• Cierra Chenier

Algiers is very much New Orleans; was often the soil where enslaved ancestors first stepped foot

Duverjé House

Here in New Orleans, we’re bound to our neighborhoods. Before Hurricane Katrina, you didn’t have much reason to leave your community -- everything you needed, all of your people were right there. If you were from the 9th Ward, you stayed in the 9. If you were from Uptown, you stayed Uptown. If you were from “cross the river,” you stayed cross the river. To those from the eastbank of New Orleans, the Westbank is jokingly referred to as that foreign part of the city, wayyyy over there, that “isn’t really New Orleans.” However -- a neighborhood across from the French Quarter, resting on the curve of the river shaped Black New Orleans history forever. It was the soil that many ancestors first touched when brought captive to this city. Algiers.

“They didn’t really care about Algiers. This was a part that was basically known for slaves. This was where you quarantine, this is where you broke them in order to be sold.” - Malik Rahim, living legend & lifelong Algiers resident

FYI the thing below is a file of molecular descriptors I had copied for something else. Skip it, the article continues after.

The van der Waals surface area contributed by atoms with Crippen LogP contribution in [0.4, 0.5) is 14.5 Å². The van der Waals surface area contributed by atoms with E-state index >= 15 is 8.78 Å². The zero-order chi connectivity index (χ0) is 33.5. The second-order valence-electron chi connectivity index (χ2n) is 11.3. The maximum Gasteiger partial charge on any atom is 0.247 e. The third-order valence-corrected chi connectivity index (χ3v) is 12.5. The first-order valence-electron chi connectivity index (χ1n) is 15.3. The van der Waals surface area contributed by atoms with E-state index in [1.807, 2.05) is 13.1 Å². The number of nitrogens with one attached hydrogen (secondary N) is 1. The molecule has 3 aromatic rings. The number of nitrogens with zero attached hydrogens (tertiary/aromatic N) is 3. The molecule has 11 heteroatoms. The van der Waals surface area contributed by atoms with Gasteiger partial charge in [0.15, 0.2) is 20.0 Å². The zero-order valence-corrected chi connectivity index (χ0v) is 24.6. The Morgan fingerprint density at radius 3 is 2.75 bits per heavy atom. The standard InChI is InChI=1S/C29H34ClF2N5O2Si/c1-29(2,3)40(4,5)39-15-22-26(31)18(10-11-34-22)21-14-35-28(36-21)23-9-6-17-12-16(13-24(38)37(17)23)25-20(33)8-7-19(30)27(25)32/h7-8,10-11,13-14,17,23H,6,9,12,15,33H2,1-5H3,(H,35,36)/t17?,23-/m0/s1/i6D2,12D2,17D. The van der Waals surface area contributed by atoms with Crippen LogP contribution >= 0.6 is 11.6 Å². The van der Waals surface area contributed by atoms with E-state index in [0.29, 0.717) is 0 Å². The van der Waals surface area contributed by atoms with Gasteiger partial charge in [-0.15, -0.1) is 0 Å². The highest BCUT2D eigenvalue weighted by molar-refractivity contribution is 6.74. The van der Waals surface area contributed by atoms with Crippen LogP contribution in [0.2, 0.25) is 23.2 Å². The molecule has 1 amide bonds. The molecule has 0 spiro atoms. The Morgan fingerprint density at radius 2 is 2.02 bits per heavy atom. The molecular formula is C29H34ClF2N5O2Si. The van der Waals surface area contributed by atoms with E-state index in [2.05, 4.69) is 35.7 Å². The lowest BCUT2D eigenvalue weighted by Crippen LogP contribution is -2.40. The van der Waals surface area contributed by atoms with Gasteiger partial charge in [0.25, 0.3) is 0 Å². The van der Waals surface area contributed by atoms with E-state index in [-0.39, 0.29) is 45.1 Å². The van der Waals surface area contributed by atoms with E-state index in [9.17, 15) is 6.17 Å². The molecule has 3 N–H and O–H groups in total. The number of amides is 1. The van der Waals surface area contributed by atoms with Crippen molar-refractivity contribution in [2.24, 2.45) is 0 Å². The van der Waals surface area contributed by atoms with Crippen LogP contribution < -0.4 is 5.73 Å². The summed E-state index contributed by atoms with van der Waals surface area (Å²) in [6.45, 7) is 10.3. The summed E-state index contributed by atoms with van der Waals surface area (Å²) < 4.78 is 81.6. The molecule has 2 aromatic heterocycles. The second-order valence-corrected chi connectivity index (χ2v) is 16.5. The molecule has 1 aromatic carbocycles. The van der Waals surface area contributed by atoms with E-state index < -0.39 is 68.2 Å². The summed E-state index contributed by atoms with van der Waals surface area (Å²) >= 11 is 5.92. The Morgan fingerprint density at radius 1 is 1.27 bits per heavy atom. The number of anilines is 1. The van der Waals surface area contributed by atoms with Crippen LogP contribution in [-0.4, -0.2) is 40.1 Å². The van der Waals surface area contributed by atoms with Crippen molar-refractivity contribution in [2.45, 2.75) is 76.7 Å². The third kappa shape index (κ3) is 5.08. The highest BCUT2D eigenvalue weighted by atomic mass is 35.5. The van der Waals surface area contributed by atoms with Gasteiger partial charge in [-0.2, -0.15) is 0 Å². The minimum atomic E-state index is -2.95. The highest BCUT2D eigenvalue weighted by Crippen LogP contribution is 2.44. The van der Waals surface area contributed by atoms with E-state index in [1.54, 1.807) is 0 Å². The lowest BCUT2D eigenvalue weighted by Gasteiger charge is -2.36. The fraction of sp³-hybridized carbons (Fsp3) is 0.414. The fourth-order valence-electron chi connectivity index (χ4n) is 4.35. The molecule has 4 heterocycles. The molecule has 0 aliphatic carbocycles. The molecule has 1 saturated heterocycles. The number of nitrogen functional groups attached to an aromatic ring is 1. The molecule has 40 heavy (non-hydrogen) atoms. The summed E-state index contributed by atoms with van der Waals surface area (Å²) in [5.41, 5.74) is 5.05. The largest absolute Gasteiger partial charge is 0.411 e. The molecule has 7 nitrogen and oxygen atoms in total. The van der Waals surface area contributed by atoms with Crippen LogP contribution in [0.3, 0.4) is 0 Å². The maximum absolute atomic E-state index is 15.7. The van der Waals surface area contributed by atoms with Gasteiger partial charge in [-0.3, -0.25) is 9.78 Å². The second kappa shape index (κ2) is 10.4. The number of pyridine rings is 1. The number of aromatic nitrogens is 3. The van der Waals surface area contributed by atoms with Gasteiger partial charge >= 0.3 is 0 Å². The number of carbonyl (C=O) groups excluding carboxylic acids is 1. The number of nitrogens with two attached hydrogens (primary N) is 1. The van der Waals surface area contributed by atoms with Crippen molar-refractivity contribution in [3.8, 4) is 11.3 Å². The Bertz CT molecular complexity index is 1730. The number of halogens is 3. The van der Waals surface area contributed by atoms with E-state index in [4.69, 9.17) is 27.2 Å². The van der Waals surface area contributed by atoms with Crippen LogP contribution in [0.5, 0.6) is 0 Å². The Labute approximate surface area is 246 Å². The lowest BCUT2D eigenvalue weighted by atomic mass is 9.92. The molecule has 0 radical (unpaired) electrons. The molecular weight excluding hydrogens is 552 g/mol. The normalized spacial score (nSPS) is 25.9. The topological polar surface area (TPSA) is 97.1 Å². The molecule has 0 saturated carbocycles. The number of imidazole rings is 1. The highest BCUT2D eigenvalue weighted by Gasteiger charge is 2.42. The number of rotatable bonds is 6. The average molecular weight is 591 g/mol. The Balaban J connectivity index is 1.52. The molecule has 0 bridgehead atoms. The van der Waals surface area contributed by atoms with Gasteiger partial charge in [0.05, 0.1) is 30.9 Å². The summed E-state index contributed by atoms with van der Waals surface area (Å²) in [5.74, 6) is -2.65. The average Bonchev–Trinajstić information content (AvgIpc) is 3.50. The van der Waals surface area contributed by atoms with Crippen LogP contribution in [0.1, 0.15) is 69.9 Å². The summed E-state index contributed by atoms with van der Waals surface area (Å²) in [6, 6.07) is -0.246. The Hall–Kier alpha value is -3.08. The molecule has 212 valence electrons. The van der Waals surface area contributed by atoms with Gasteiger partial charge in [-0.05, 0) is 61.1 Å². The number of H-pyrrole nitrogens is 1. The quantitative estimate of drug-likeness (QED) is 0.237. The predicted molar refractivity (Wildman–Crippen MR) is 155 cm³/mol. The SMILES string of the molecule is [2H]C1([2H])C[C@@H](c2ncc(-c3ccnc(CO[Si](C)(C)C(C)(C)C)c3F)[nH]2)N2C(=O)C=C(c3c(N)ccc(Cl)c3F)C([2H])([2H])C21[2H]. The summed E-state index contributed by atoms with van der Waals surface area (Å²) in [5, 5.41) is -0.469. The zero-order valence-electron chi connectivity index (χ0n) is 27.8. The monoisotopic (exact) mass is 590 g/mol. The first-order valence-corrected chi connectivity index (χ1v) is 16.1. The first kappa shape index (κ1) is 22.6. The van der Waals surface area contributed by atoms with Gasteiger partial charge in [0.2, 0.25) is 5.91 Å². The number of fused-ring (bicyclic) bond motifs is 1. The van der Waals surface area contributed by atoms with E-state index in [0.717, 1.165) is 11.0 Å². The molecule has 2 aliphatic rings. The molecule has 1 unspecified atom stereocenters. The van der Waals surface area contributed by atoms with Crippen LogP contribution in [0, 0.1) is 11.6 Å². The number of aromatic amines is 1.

The story of Algiers ironically dates as far back as the arrival of slavery in Louisiana. Just one year after the founding of New Orleans in 1718, present-day Algiers Point was designated as a plantation and “slave pen” -- consisting of jail-like compounds where enslaved people were held following their kidnapping from West Africa. There they performed forced, free labor until it was time to be ferried across the river to The Quarter, where they were to build this city or be sold off at auction. It’s said that the very name comes from the view of the site from The Quarter -- the hundreds of Black figures seen from across the river reminded the Europeans of Algeria in Africa. Hence, the name Algiers. By 1731, 99% of Algiers’ population was enslaved, making it “the largest concentration of people of African ancestry in the entire region.”